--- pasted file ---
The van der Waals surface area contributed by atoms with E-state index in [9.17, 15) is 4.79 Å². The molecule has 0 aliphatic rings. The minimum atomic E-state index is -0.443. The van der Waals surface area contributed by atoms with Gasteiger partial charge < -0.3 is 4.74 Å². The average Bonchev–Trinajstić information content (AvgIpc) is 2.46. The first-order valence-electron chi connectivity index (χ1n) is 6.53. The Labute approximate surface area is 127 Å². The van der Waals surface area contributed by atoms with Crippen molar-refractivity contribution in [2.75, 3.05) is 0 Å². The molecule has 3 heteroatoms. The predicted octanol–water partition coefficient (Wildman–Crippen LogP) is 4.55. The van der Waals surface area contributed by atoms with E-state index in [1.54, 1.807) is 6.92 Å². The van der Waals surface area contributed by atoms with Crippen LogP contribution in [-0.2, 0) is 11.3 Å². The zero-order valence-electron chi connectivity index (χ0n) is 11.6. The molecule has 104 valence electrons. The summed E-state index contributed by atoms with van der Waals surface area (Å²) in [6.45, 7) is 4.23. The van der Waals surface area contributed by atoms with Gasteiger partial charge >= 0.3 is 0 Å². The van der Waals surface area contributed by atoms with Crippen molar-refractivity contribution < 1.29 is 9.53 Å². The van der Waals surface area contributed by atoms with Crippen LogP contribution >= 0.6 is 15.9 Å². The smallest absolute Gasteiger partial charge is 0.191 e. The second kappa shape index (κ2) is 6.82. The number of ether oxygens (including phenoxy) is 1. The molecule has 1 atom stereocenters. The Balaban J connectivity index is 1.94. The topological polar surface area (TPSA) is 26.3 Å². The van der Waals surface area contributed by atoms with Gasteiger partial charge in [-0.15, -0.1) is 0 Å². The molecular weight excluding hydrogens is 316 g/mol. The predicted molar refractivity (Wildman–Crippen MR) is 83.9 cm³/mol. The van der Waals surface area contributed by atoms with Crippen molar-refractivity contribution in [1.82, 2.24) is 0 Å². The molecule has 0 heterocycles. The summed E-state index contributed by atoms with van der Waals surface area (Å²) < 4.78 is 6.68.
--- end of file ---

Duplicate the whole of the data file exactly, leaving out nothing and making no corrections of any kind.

The van der Waals surface area contributed by atoms with E-state index in [9.17, 15) is 4.79 Å². The molecule has 0 aliphatic rings. The minimum atomic E-state index is -0.443. The van der Waals surface area contributed by atoms with Gasteiger partial charge < -0.3 is 4.74 Å². The average Bonchev–Trinajstić information content (AvgIpc) is 2.46. The first-order valence-electron chi connectivity index (χ1n) is 6.53. The Labute approximate surface area is 127 Å². The van der Waals surface area contributed by atoms with Crippen molar-refractivity contribution in [2.75, 3.05) is 0 Å². The molecule has 3 heteroatoms. The predicted octanol–water partition coefficient (Wildman–Crippen LogP) is 4.55. The van der Waals surface area contributed by atoms with E-state index in [1.54, 1.807) is 6.92 Å². The van der Waals surface area contributed by atoms with Crippen LogP contribution in [-0.2, 0) is 11.3 Å². The zero-order valence-electron chi connectivity index (χ0n) is 11.6. The molecule has 104 valence electrons. The summed E-state index contributed by atoms with van der Waals surface area (Å²) in [6.45, 7) is 4.23. The van der Waals surface area contributed by atoms with Gasteiger partial charge >= 0.3 is 0 Å². The van der Waals surface area contributed by atoms with Crippen molar-refractivity contribution < 1.29 is 9.53 Å². The van der Waals surface area contributed by atoms with Crippen LogP contribution >= 0.6 is 15.9 Å². The smallest absolute Gasteiger partial charge is 0.191 e. The second kappa shape index (κ2) is 6.82. The number of ether oxygens (including phenoxy) is 1. The molecule has 1 atom stereocenters. The Balaban J connectivity index is 1.94. The topological polar surface area (TPSA) is 26.3 Å². The van der Waals surface area contributed by atoms with Gasteiger partial charge in [-0.15, -0.1) is 0 Å². The molecular weight excluding hydrogens is 316 g/mol. The predicted molar refractivity (Wildman–Crippen MR) is 83.9 cm³/mol. The van der Waals surface area contributed by atoms with Crippen molar-refractivity contribution in [1.82, 2.24) is 0 Å². The molecule has 0 heterocycles. The summed E-state index contributed by atoms with van der Waals surface area (Å²) < 4.78 is 6.68.